Hi-Tech Retail: For A lot more Information – Pick Up the Hanger

You might probably agree using the statement that 2011 was the year of retail technology. Many of the projects deployed in brand stores, buying centres and supermarkets across the UK and across the globe, were practically nothing short of note-worthy, original and sensorial marketing and advertising to tweet mirrors and interactive hangers, today’s shop has evolved for the state of a planet of its personal, a globe that coexists with- and reinforces the other sales channels.

Westfield London attracted significantly media consideration within the initial part of the year with its tweet mirror (a screen in disguise) that enables shoppers to take photographs of their new outfits and instantaneously share them with their Good friends on Twitter and Facebook.

Augmented reality- a new buzz word in retail

FaceCake’s virtual fitting space (Swivel) enables individuals to try (virtual) clothes & accessories anywhere there’s a mirror (read touch-screen) around.

The increased convergence between mirrors and screens resulted in other ”magical mirrors”- such as multi-touch holographic screens in Adidas and Levi outlets that allow shoppers browse merchandise, read customer reviews or submit feedback.

Without making a too courageous statement, one can note the trend towards using technology to empower the consumer and complement shop assistants who start playing a consultative rather than an informational role.

For much more information- choose up the hanger

The recent example with the interactive hangers of a Japanese department retailer seems to support this idea. Every time a person picks up an item, corresponding images and videos are displayed on the nearest screen(s). This operation is made possible by hanger-embedded chips that send signals to computers controlling specific displays across the shop. The chips also allow store managers to gather data on which are the most popular items and how effectively positioned are they within the shop.

Technologies has also been used to influence shopper behavior. Playing on the consumers’ interest in discounts, a Swedish supermarket used digital signage to engage its customers in making prices fall for certain retailer-chosen products. A screen installed at the store’s entrance reminds customers to check-in from their smartphones via Facebook or by scanning the displayed QR codes or URLs. The higher the number of check-ins, the lower the price of a particular product.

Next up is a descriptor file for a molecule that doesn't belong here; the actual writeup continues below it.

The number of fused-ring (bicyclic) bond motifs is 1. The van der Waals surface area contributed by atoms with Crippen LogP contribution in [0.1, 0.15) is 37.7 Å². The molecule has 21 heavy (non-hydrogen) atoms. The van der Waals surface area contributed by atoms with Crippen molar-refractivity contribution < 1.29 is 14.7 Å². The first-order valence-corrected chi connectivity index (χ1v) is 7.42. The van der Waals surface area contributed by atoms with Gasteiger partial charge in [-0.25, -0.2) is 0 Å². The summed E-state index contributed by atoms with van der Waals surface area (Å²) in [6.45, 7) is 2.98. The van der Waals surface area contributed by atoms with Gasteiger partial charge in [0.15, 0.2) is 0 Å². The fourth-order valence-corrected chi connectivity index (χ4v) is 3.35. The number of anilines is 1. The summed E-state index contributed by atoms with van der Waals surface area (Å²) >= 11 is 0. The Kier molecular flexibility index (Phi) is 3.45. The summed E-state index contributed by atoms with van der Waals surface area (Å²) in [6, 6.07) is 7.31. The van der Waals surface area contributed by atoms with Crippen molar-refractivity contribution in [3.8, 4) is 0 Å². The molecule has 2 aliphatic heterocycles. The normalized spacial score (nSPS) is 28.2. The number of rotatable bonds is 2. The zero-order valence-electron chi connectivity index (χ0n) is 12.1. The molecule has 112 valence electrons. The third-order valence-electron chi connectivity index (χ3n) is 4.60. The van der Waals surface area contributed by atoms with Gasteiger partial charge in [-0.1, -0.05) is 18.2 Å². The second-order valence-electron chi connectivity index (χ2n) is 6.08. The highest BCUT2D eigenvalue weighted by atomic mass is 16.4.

Who said technology cannot be useful and fun at the same time? The evidence is overwhelming: Cadbury’s in retailer game… that quacks, Tesco’s virtual retailers in Seoul’s subway stations (working on the principle: if persons don’t come for the shop, let the retailer come towards the men and women). They only come to exemplify the limitless possibilities today’s technologies (QR codes, smartphones, digital signage) offers to retailers.

Brands and retailers alike are combining digital signage, social media and sensorial marketing and advertising (colours, sounds/ music, scents) to provide a familiar, enjoyable and interactive milieu that gives shoppers a reason to stay longer and stop by often.

As in-store technology is used to tell a story- of a brand, a product or of an experience, it becomes an important a part of a company’s marketing efforts. Combining innovation & storytelling, retailers are able to create customer engagement inside and beyond their stores’ walls, leveraging the power of digital media and bridging their online and offline presence.

The ultimate goal of customer- facing technologies is generating sales and boosting customer satisfaction. No call-to-action is stronger than one that can be followed through immediately and such call-to-actions are supported by digital signage and by other similar marketing technologies.

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